Sunday, June 16, 2024

BC Premier Made the ‘Wrong Call,’ Stops $800-Million Museum Project

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VICTORIA—A plan to tear down and replace British Columbia’s provincial museum was put on hold indefinitely Wednesday by Premier John Horgan who admitted he miscalculated public support for the $789 million project.

Horgan, who has faced weeks of constant political criticism over what has been called his “vanity legacy project,” said he was mistaken to proceed with the museum replacement at this time and any failure should “fall to me and me alone.”

The premier stood alone in the press theatre to make the museum announcement, a sharp contrast to previous briefings about the project that were attended by government bureaucrats, museum officials and cabinet ministers.

“It’s my responsibility to say to you today that I made the wrong call,” Horgan said. “I’ve heard the people of B.C. quite clearly that we were making the wrong decision at the wrong time. Today, I’m announcing that we’re stopping the project and we’re going back to the drawing board.”

He said the museum, slated to close for up to eight years in September, will now remain open and a public consultation process about its future will begin.

“I stood at this very podium less than a week after the announcement and lamented that what I thought would be a positive announcement was greeted with a thud, and from that point on it became clear to me that we needed to pause this project,” said Horgan.

B.C. residents making public comments and sending personal emails to his inbox expressed their disappointment at the timing of the project, he said, adding the government and museum officials will now undertake a process to ensure support for a new museum.

“We made choices based on the best information at hand and we thought we had it right. Clearly, we did not,” Horgan said.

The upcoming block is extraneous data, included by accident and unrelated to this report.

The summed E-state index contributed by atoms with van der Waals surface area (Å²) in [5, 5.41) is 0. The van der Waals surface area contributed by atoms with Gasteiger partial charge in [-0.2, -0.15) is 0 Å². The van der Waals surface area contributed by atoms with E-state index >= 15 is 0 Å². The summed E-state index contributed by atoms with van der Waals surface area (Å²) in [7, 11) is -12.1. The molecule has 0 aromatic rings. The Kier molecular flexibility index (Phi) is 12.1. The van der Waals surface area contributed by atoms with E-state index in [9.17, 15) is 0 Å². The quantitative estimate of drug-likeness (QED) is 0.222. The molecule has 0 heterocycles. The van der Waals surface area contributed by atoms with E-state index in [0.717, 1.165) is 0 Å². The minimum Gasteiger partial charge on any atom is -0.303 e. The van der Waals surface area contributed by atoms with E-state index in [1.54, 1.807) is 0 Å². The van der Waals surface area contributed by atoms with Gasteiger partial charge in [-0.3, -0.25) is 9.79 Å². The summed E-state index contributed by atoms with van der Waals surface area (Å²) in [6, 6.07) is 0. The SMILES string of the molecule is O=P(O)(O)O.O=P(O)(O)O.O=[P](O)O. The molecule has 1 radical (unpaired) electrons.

The museum stores seven million exhibits, including the largest collection of works by artist Emily Carr, but is only able to display one per cent of its total collection at any time.

People in B.C. are talking about other concerns right now, like primary care for their families, education, cost of living and a range of other issues as the province emerges from a global pandemic, said Horgan.

The Opposition Liberals were critical of the replacement plan, saying the money was being spent while almost a million people in B.C. don’t have a family doctor and many are struggling to pay their housing and fuel costs.

Liberal Leader Kevin Falcon, who last month demanded the government cancel the project, said he was pleased by the reversal on Wednesday, but warned the government could resurrect the same plan in the near future.

“I’m very concerned that this sounds a lot to me like let’s kick this down the road until the temperature goes down and then we can proceed as we planned to do with building this billion−plus dollar museum that nobody called for and nobody asked for,” said Falcon at a news conference.

A satellite museum facility for research and storage in the neighbouring community of Colwood, announced two years ago and already under construction, has been budgeted at $224 million.

Green Leader Sonia Furstenau said the museum replacement project was an example of how out of touch the NDP government is with the people of the province.

“Governments need to be able to acknowledge when they’ve made a mistake, and I commend Premier Horgan for doing so, but it should not have taken weeks of massive public outcry and political calculations for them to realize that the public has other priorities,” she said in a statement.

Just last month, the government released thousands of pages of documents supporting its decision to build a new museumafter it considered renovating and repairing the current building in Victoria at a cost of $300 million more than replacement.

Tourism Minister Melanie Mark said at a news conference last month the old building is not seismically sound and is at risk from floods, which could wipe out the record of B.C.’s culture and history.

Horgan said his ministers have worked hard on the project and it wasn’t “a back−of−the−envelope undertaking.”

“It was a five−year process involving countless engagements with people, but not sufficient to give the public a sense of why this was important.”

Horgan said earlier the museum, next door to the legislature, needs to be brought into the 21st century, making it seismically safer, inclusive, accessible and modern.


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